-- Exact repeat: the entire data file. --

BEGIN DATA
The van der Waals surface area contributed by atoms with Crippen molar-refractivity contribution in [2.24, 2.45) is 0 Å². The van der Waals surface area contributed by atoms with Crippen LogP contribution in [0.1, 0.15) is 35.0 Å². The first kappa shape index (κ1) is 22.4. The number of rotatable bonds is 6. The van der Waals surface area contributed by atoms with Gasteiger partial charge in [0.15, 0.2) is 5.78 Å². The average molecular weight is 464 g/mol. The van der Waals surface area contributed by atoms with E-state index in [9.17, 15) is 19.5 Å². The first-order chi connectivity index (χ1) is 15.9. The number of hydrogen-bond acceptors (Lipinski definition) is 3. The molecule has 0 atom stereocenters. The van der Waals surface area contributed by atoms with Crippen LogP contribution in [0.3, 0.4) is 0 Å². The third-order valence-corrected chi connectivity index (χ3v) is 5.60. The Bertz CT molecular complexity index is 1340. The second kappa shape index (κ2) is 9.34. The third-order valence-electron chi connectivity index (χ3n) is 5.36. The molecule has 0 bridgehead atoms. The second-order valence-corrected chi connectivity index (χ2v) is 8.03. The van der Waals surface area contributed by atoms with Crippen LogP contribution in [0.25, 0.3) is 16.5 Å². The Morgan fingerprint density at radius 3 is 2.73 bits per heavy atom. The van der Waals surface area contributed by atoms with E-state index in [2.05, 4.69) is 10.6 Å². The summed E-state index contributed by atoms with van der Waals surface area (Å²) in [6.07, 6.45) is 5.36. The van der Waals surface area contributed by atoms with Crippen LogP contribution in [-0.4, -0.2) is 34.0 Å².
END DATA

The van der Waals surface area contributed by atoms with Crippen molar-refractivity contribution in [2.24, 2.45) is 0 Å². The van der Waals surface area contributed by atoms with Crippen LogP contribution in [0.1, 0.15) is 35.0 Å². The first kappa shape index (κ1) is 22.4. The number of rotatable bonds is 6. The van der Waals surface area contributed by atoms with Gasteiger partial charge in [0.15, 0.2) is 5.78 Å². The average molecular weight is 464 g/mol. The van der Waals surface area contributed by atoms with E-state index in [9.17, 15) is 19.5 Å². The first-order chi connectivity index (χ1) is 15.9. The number of hydrogen-bond acceptors (Lipinski definition) is 3. The molecule has 0 atom stereocenters. The van der Waals surface area contributed by atoms with Crippen LogP contribution in [0.3, 0.4) is 0 Å². The third-order valence-corrected chi connectivity index (χ3v) is 5.60. The Bertz CT molecular complexity index is 1340. The second kappa shape index (κ2) is 9.34. The third-order valence-electron chi connectivity index (χ3n) is 5.36. The molecule has 0 bridgehead atoms. The second-order valence-corrected chi connectivity index (χ2v) is 8.03. The van der Waals surface area contributed by atoms with Crippen LogP contribution in [0.25, 0.3) is 16.5 Å². The Morgan fingerprint density at radius 3 is 2.73 bits per heavy atom. The van der Waals surface area contributed by atoms with E-state index in [2.05, 4.69) is 10.6 Å². The summed E-state index contributed by atoms with van der Waals surface area (Å²) in [6.07, 6.45) is 5.36. The van der Waals surface area contributed by atoms with Crippen LogP contribution in [-0.4, -0.2) is 34.0 Å².